The Macklowe Collection sale at Sotheby's. Image courtesy Sotheby's.

Sotheby’s has once again released annual figures reporting record results for the auction house in 2022. But a closer look at the figures raises some questions about the self-congratulatory pronouncement.

The house has projected a major sales total of $8 billion, which it described as the strongest performance in the company’s 278-year history. The comparable total for 2021 was $7.3 billion, which was itself a record.

However, the house’s lofty projections gloss over the reality of the figures to date of art and luxury sales, which clocked in at $6.4 billion as of December 14, and are actually down seven percent on the equivalent figure last year.

The house inflated the total sale figure by factoring in revenue streams that it did not have last year—it expects to log an additional $2.3 billion from the recently-acquired car collectible auctioneers, RM Sotheby’s, and Sotheby’s Concierge Auctions, as well as a remaining $120 million anticipated in luxury sales before year’s end.

Andy Warhol, White Disaster (White Car Crash 19 Times) (1963). Courtesy of Sotheby’s.

The year-end figures show sales are on track to reach at least $1.1 billion for the third consecutive year (private sales were apparently higher last year, at a reported $1.3 billion). There are still nearly 30 auctions that will take place before the end of the month, which are expected to add another $135 million to the auction house’s bottom line.

The company credited “fresh to market single-owner collections” with boosting results this year, noting they accounted for $800 million of the fine art auction total. Three collections achieved over $100 million each, including those of David M. Solinger, Joseph Hotung, and the Macklowe collection. In total, the Macklowe collection alone has taken in $922 million in the past two years.

Image courtesy Sotheby’s.

Sotheby’s again highlighted new sale formats that yielded 100-percent sold, or “white glove,” auctions, including “The Now,” featuring ultra-contemporary art, which has pulled in $244 million since it was launched in late 2021, and Artists’ Choice, a primary-market sale platform spearheaded by former executive Noah Horowitz, who has since become the head of Art Basel.

Sotheby’s added that the number of works by women artists achieving more than $1 million each had increased by 70 percent since 2019. (For more recent research on the performance of women artists in the art market, be sure to check out Artnet News’s recently published Burns Halperin report.)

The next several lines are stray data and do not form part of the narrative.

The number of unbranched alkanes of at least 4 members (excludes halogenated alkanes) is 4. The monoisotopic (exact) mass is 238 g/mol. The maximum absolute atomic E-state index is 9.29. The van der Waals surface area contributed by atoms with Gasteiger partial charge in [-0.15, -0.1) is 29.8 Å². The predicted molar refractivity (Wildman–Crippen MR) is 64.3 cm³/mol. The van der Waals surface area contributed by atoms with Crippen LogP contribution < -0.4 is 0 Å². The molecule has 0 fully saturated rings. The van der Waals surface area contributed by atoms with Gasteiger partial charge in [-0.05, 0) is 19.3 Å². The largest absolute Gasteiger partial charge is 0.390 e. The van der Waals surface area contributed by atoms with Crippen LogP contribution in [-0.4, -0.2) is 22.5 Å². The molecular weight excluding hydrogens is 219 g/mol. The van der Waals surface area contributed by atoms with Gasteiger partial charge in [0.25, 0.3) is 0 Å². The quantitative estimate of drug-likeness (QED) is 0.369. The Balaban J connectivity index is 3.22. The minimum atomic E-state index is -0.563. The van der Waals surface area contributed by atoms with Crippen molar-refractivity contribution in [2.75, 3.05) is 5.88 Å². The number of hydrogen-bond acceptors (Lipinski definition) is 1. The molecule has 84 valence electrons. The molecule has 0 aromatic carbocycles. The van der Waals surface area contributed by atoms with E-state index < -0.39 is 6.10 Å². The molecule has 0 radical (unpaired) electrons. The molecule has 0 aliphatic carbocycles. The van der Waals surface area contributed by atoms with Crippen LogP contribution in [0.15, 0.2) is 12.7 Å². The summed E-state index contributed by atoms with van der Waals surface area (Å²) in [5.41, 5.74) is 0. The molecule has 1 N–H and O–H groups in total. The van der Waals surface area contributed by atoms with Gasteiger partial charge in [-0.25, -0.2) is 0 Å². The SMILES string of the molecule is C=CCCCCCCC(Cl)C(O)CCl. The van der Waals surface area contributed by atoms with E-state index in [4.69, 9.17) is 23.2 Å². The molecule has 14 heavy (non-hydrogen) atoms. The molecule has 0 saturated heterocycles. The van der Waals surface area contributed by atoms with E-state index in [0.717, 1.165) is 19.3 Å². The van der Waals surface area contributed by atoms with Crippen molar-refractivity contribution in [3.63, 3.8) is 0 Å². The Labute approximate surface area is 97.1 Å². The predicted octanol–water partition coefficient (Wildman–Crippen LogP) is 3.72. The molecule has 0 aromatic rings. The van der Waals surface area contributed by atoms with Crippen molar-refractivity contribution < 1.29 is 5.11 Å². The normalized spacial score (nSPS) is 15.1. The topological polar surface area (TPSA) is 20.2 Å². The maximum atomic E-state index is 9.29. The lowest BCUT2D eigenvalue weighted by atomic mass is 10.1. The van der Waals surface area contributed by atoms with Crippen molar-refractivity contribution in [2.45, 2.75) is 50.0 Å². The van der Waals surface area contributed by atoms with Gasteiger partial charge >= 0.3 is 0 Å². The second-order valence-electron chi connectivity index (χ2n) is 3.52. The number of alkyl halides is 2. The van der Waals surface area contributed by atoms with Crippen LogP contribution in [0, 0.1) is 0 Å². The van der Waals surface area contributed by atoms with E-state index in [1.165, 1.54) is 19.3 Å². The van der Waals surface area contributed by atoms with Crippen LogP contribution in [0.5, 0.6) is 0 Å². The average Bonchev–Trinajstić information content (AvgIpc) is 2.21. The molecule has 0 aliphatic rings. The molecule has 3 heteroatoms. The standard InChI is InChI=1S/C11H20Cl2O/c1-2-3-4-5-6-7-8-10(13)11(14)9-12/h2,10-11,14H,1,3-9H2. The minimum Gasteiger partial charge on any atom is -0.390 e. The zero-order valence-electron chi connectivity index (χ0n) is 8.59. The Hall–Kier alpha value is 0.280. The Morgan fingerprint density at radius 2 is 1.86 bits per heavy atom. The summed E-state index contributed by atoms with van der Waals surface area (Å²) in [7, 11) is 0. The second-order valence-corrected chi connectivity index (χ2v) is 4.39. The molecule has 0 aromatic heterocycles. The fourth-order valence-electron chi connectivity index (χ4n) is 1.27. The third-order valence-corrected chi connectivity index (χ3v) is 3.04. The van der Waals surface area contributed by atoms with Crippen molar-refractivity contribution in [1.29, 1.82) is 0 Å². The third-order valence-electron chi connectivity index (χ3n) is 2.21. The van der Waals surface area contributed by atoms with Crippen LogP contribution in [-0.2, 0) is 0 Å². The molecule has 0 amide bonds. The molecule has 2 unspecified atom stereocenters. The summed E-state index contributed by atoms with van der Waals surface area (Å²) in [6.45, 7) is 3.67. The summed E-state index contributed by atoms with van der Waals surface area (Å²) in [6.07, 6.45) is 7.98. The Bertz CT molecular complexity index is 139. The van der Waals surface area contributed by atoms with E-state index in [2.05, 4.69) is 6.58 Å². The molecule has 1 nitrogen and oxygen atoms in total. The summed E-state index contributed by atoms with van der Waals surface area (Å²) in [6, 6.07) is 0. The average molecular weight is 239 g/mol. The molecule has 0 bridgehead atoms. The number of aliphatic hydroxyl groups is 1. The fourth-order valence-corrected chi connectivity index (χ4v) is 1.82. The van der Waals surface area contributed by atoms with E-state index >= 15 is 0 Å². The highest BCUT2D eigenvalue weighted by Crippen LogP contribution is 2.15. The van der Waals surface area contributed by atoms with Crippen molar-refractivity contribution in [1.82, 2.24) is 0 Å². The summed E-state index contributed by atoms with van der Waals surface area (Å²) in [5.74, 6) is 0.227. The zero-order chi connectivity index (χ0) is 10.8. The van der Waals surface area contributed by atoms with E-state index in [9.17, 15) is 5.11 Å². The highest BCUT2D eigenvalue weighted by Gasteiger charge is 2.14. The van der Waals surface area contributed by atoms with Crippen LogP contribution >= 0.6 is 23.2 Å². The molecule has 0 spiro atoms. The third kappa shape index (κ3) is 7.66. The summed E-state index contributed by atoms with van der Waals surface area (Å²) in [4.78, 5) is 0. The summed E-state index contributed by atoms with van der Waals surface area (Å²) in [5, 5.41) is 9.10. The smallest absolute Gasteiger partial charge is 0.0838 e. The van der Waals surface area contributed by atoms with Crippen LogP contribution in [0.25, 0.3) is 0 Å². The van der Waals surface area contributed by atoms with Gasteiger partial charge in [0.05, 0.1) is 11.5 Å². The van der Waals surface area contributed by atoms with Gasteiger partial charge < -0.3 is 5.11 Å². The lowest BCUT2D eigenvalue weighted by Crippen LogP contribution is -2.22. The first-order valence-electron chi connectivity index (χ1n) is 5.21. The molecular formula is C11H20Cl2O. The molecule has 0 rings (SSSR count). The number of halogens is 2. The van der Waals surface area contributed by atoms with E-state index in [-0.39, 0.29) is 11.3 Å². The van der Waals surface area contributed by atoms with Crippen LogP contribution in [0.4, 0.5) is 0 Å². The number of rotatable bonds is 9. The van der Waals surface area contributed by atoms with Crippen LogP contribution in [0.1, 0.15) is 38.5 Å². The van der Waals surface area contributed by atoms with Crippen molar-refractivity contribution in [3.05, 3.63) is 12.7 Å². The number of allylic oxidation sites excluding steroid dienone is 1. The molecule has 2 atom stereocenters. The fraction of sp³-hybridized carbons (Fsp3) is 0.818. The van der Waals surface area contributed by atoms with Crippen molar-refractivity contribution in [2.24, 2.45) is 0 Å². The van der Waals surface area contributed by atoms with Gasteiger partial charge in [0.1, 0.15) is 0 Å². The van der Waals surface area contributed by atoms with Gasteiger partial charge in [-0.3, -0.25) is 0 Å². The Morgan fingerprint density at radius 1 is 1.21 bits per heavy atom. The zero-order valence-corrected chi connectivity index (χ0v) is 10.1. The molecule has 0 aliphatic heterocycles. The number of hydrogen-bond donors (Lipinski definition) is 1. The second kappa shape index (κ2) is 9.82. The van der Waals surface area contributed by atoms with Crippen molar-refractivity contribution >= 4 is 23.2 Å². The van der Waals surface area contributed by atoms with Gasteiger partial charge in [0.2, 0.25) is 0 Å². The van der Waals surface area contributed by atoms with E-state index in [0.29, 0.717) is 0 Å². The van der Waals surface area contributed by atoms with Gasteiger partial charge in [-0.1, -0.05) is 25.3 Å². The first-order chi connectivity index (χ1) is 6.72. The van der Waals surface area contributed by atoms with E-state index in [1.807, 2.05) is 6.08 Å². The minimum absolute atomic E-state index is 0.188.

The two most valuable works sold by female artists at auction this year were Louise Bourgeois’s Spider IV at $16.5 million and Tamara de Lempicka’s Portrait De Romana de la Salle at $14.1 million.

The Williamson pink star diamond. Image courtesy Sotheby’s.

Notably, five of the 10 highest-selling items at auction fell in the luxury category, including the Williamson pink star diamond, which sold in Hong Kong for $57.8 million, and the sale of the largest residence in the U.S., titled The One in California, for more than $141 million, as well as the RM Sotheby’s sale of a 1955 Mercedes-Benz 300 SLR Uhlenhaut Coupe for $142.8 million, making it the most valuable car ever sold.

Sotheby’s further announced ambitious expansion plans in Asia. It will open a new 24,000-square-foot location at Landmark Chater, one of the city’s historic thoroughfares, in 2024. The multi-story building will include a large exhibition space that will be used to showcase top offerings of art and luxury goods. It coincides with plans for new premises in Shanghai in the coming year, as well as the launch of new offices in Tokyo in the past year.

The house also staged its first auction in Singapore in 15 years and held the first major international exhibition in Vietnam. The year also saw new staff appointments in mainland China, South Korea and Thailand, as well as the recent expansion of Sotheby’s Buy Now in Hong Kong.

An auction at Sotheby’s Hong Kong. Image courtesy Sotheby’s.

The expansion in Asia comes amid rapid growth with Sotheby’s citing a record number of bidders and sharp increase in levels of clients under 40 years old, actively bidding. Asian collectors are spending more per person on average than collectors from anywhere else in the world, according to the auction house’s research.

Of its sales in Asia, one in three bidders were new to the company; and in Sotheby’s global sales, 68 percent of new bidders were from countries in Asia. In 2023, Sotheby’s will mark its 50th anniversary in the region with a series of exhibitions, events, and auctions staged across the region.

Elsewhere around the globe, the auction house celebrated its five-year anniversary in Dubai and called the past year a “standout” for Europe with consolidated sales of $2.3 billion, the highest in seven years. London sales of $1.4 billion were at their highest levels since 2018, a surprising point of strength given all the Brexit-related volatility, and Paris had its strongest year ever (more details on figures will be released soon). Italy had its second strongest year in a decade and Sotheby’s also held its first live auction in Cologne.

Sothebys said its financial services division also experienced a year of unprecedented growth that saw a 50 percent portfolio increase as compared with last year, driven by a 30 percent expansion in its client base.

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